Film Clips: This weekend's movie openings December 22 2010

Wednesday: Grit and Fockers. Saturday: Gulliver, Speech, Rabbit


  • 20th Century Fox
  • "YOU LOOKED BIGGER IN 'FORGETTING SARAH MARSHALL:" Peter Segal and Jack Black in 'Gulliver's Travels'

LITTLE FOCKERS HHH (PG-13) In the second sequel to Meet the Parents, Ben Stiller’s Gaylord Focker again clashes with his bullying father-in-law (Robert De Niro). Director Paul Weitz adds his own indie spin to the story. Weitz cleverly tempers the time between the series' signature gags with intimate close-ups. The result is a perfect marriage of warmth and humor that sends a clear message about the complexities of family. — Edward Adams
TRUE GRIT HHH (PG-13) In this remake of John Wayne’s Oscar-winning Western, Haillee Steinfeld plays Mattie Ross, a 14 year-old girl out for revenge when a ranch hand (James Brolin) guns down her father. Ross enlists a boozy, one-eyed U.S. marshall (Jeff Bridges) to track the no-good varmint, and tolerates a preening Texas Ranger (Matt Damon) on the trail, leading to snappy repartee and suspenseful shoot-outs. The Coen Brothers’ remake improves on the original, particularly in its portrait of the harshness and cruelty of the frontier, but “new Grit” doesn’t achieve the greatness of the Coen’s modern classics. — Curt Holman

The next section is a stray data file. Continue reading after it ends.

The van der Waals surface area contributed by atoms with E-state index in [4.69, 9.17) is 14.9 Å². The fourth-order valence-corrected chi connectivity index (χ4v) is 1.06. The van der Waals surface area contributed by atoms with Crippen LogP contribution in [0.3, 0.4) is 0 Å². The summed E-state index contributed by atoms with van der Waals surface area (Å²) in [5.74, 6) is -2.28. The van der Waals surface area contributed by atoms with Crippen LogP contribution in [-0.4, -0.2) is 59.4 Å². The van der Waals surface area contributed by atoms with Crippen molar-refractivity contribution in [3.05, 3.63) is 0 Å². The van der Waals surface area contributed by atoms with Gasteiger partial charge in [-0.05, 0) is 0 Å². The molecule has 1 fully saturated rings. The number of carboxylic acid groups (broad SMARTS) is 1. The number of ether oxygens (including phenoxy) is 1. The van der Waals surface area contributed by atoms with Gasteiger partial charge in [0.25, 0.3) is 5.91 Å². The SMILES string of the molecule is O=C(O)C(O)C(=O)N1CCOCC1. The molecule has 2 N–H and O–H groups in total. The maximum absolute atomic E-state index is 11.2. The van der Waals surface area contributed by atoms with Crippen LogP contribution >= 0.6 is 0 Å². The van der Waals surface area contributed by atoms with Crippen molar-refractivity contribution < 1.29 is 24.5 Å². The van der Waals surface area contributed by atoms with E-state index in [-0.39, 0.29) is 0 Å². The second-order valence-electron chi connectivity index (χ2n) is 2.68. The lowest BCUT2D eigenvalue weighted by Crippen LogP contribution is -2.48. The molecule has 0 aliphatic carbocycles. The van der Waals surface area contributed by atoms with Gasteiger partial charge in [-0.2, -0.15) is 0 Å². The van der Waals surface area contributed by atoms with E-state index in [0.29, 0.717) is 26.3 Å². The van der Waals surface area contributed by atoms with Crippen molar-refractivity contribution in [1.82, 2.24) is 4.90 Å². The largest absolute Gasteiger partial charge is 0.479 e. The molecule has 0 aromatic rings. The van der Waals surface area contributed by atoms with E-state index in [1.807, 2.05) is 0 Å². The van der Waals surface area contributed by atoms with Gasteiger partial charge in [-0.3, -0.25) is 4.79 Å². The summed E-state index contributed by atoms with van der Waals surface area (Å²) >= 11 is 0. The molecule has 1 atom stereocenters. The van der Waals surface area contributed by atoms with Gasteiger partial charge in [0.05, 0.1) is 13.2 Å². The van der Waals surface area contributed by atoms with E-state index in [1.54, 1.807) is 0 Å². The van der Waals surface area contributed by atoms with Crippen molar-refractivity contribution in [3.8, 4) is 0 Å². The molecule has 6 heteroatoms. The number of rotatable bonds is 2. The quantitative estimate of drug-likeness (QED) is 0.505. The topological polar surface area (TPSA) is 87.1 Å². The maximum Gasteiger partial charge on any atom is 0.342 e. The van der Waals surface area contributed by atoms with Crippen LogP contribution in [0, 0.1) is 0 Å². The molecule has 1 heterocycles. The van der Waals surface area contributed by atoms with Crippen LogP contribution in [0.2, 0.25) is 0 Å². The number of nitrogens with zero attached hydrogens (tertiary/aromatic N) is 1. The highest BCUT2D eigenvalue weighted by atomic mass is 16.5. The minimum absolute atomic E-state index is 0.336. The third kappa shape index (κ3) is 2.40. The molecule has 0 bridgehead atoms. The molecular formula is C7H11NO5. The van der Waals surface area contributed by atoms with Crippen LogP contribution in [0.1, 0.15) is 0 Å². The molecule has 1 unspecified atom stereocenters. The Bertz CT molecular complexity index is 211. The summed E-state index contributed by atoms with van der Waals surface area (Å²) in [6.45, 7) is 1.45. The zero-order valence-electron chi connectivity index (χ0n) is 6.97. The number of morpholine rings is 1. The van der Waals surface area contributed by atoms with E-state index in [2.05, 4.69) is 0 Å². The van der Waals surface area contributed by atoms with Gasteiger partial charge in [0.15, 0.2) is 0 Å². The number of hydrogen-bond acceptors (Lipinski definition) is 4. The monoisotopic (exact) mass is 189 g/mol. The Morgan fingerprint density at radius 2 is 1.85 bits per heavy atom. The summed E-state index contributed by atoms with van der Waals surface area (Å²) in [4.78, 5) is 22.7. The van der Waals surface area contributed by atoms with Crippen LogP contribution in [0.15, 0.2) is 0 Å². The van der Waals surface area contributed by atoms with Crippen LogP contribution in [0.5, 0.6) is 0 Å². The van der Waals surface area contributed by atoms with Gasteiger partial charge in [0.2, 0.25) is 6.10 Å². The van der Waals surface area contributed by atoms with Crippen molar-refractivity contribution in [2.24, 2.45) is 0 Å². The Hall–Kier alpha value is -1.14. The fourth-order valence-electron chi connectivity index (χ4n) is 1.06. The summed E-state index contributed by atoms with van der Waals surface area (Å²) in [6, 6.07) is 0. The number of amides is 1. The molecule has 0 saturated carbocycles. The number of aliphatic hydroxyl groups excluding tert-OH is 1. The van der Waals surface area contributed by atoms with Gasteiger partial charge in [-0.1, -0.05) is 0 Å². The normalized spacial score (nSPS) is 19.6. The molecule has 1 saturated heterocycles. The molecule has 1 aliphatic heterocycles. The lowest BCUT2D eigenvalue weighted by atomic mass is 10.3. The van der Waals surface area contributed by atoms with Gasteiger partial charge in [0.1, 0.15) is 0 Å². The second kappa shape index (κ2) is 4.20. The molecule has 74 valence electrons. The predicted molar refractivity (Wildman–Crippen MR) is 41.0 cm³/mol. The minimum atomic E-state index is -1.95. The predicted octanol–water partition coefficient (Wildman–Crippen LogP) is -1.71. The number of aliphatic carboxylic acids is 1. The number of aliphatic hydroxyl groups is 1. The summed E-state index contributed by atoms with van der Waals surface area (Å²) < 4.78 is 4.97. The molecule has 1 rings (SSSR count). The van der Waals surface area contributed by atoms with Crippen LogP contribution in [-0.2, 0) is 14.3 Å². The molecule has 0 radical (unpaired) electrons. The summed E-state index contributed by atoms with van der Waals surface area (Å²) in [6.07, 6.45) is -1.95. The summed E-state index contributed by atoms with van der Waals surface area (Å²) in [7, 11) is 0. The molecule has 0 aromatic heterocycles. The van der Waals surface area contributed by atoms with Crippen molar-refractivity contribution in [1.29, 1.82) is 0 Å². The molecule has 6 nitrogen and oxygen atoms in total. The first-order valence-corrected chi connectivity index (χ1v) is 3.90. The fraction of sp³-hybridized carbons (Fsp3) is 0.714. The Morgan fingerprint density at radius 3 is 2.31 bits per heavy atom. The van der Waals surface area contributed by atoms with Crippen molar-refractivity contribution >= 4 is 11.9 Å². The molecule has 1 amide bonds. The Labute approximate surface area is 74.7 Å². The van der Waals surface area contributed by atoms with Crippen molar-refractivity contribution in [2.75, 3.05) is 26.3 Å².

GULLIVER’S TRAVELS (PG) Jack Black plays a mail room flunky who wins a travel-writing assignment to the Bermuda Triangle and discovers the tiny kingdom of Lilliput. Don’t expect many similarities to Jonathan Swift’s iconic satirical novel.
THE KING’S SPEECH HHHH (R ) Colin Firth should rehearse his King’s Best Actor Oscar acceptance speech for this light-hearted docudrama about the Duke of York’s struggles with his speech impediment on the eve of World War II. The film doesn’t touch on as many contemporary themes as such other Royal dramedies as The Queen or The Madness of King George, but offers an entertaining account of one man’s self-actualization, with Firth and Geoffrey Rush (as the king-to-be’s unconventional speech therapist) volleying the elegant dialogue back and forth like old pros. — Holman
RABBIT HOLE HHH (PG-13) Nicole Kidman and Aaron Eckhart play mourning parents trying to move on with their lives eight months after their young son’s tragic death. Playwright David Lindsey-Abaire effectively opens up his Pulitzer Prize-winning play with awkwardly humorous scenes at a support group, while Miles Teller gives a particularly impressive, unselfconscious performance as a sensitive teenager. It’s not the tearjerker you might expect, but still offers a moving portrait of the grieving process. — Holman

THE ROOM (2003) 1 star (R ) This hilariously incompetent, sub-Skinemax-level romantic triangle has become a wildly entertaining monthly viewing party, a la The Rocky Horror Picture Show. Writer-director-star Tommy Wiseau strikes a freaky presence as a long-haired, heavy-lidded, thick-accented bank employee cuckolded by his vicious fiancée (Juliette Danielle). The film’s bizarre touches, like framed photographs of spoons, inspire audiences to throw plastic spoons at the screen, and more. Not to be missed. Tue., Dec. 28, 9:30 p.m. $8. Plaza Theatre, 1049 Ponce de Leon Ave. 404-873-1939. www.plazaatlanta.com.